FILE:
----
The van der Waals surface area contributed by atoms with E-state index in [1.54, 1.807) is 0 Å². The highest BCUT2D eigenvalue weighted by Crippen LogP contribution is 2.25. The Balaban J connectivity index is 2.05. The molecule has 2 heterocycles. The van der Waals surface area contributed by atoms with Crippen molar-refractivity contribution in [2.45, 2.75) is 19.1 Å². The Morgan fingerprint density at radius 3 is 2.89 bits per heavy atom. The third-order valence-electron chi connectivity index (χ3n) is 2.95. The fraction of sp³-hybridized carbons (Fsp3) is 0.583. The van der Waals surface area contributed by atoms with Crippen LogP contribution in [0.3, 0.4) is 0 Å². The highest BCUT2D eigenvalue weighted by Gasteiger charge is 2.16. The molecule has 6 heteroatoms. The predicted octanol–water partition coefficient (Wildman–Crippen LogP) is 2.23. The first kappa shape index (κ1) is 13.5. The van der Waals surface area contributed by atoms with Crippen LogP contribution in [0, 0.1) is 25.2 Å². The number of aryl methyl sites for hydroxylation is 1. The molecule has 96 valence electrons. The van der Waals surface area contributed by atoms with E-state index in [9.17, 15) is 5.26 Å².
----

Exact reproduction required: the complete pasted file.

The van der Waals surface area contributed by atoms with E-state index in [1.54, 1.807) is 0 Å². The highest BCUT2D eigenvalue weighted by Crippen LogP contribution is 2.25. The Balaban J connectivity index is 2.05. The molecule has 2 heterocycles. The van der Waals surface area contributed by atoms with Crippen molar-refractivity contribution in [2.45, 2.75) is 19.1 Å². The Morgan fingerprint density at radius 3 is 2.89 bits per heavy atom. The third-order valence-electron chi connectivity index (χ3n) is 2.95. The fraction of sp³-hybridized carbons (Fsp3) is 0.583. The van der Waals surface area contributed by atoms with Crippen LogP contribution in [0.3, 0.4) is 0 Å². The highest BCUT2D eigenvalue weighted by Gasteiger charge is 2.16. The molecule has 6 heteroatoms. The predicted octanol–water partition coefficient (Wildman–Crippen LogP) is 2.23. The first kappa shape index (κ1) is 13.5. The van der Waals surface area contributed by atoms with Crippen LogP contribution in [0, 0.1) is 25.2 Å². The number of aryl methyl sites for hydroxylation is 1. The molecule has 96 valence electrons. The van der Waals surface area contributed by atoms with E-state index in [9.17, 15) is 5.26 Å².